A small earthquake has been detected in North Korea in the same part of the country where previous nuclear tests were conducted.
The United States Geological Survey said the 2.9 magnitude earthquake was recorded 14 miles northeast of Sungjibaegam, the Daily Mail reports.
It explained: "This event occurred in the area of the previous North Korean Nuclear tests.
"The event has earthquake like characteristics, however, we cannot conclusively confirm at this time the nature (natural or human-made) of the event."
In September the Stalinist regime detonated a hydrogen bomb sparking a powerful 6.3 magnitude earthquake amid an escalating nuclear crisis.
The terrifying tremor was detected in the northeast of the country where the Punggye-ri test site is located - but was so strong that it shook buildings in China and Russia.
State television claimed the country's sixth nuclear test - 10 times more powerful than its fifth - was a "perfect success" on September 3 and could pave the way for a frightening new range of missiles loaded with hydrogen bombs.
It added that the underground test - which was directly ordered by leader Kim Jong-un - was a 'meaningful' step in completing the country's nuclear weapons programme.
Foreign Secretary Boris Johnson condemned the "reckless" nuclear weapon test and stressed that 'all options are on the table' when pressed on military action.
But he warned: "The distance between North Korea and Seoul is very very small - they could basically vaporise large parts of the South Korean population even with conventional weapons."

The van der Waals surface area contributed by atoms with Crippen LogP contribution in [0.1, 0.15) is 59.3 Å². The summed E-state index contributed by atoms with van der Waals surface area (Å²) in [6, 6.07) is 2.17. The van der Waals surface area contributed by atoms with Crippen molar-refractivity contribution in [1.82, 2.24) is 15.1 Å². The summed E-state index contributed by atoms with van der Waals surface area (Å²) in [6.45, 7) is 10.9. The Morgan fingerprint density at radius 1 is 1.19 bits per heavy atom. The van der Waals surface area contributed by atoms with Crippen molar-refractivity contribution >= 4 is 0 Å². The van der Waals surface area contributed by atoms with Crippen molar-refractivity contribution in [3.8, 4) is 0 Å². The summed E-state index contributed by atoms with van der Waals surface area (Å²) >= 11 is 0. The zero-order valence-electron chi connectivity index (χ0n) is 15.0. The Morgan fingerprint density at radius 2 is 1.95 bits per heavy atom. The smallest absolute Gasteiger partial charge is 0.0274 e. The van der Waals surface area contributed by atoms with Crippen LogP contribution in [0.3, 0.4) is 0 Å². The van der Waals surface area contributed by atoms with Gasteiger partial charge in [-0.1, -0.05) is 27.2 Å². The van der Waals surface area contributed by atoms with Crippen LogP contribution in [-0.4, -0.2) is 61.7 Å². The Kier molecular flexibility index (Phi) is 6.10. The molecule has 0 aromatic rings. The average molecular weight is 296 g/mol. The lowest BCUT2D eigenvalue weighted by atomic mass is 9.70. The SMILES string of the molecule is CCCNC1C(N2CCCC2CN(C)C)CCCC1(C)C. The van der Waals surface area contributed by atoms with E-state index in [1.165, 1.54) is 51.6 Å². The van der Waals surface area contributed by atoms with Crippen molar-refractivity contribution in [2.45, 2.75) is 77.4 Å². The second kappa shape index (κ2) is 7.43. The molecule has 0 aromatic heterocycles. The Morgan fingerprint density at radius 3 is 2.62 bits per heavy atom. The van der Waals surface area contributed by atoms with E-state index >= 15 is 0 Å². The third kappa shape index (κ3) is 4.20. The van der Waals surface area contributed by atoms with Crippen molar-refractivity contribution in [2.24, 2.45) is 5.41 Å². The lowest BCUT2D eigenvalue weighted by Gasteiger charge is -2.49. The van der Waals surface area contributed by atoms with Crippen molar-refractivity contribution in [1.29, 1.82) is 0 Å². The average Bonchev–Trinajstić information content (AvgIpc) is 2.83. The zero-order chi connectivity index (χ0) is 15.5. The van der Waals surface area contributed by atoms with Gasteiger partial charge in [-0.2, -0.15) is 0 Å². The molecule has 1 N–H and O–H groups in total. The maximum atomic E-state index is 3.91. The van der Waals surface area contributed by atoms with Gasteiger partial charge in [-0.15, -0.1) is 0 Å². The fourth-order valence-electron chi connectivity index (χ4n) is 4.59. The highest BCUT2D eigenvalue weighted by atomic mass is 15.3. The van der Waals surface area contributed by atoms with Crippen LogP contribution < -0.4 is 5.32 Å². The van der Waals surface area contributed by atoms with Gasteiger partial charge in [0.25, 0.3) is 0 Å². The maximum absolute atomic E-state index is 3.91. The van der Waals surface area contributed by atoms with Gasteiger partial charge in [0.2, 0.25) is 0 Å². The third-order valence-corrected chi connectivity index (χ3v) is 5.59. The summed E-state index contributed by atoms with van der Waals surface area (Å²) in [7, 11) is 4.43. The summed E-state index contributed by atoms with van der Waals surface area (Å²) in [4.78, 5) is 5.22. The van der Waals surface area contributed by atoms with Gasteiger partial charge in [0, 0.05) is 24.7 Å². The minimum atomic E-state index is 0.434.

Following the blast US president Donald Trump slammed North Korea as a "rogue nation" which is a "great threat and embarrassment to China" - finishing with the thinly-veiled threat: "They only understand one thing."
He wrote on Twitter: "North Korea has conducted a major Nuclear Test. Their words and actions continue to be very hostile and dangerous to the United States.
"North Korea is a rogue nation which has become a great threat and embarrassment to China, which is trying to help but with little success.
"South Korea is finding, as I have told them, that their talk of appeasement with North Korea will not work, they only understand one thing!"
It comes after news today that the United Arab Emirates will stop issuing new visas to North Korean workers, becoming the latest Gulf country to limit Pyongyang's ability to evade sanctions and raise money abroad amid tensions with the US.
A statement by the UAE Foreign Ministry did not address the hundreds of North Korean laborers already working in the Emirates. A call to the UAE's Embassy in Washington was not immediately returned.
The statement said the UAE would pull its non-resident ambassador to North Korea as well as stop North Koreans from opening new businesses in the Emirates, a federation of seven sheikhdoms on the Arabian Peninsula that is a staunch U.S. ally.
The UAE "looks forward to a unified global front against North Korea's nuclear weapons and missile program," the statement read.
It's not clear what prompted the decision, though American officials have been pressuring their allies in the Gulf Arab states to cut back on economic ties to North Korea. The US Embassy in Abu Dhabi did not immediately respond to a request for comment.
Last month, Kuwait announced it would expel North Korea's ambassador to the oil-rich country and four other diplomats, as well as limit visas. North Korea's Embassy in Kuwait City serves as its only diplomatic outpost in the Gulf. Qatar has said 'less than 1,000' North Koreans are in the country and their visas will not be renewed. North Korean laborers also are in Oman.
The US and Asian nations have increased pressure on their allies to cut ties as Pyongyang has tested a nuclear weapon and launched ballistic missiles over Japan.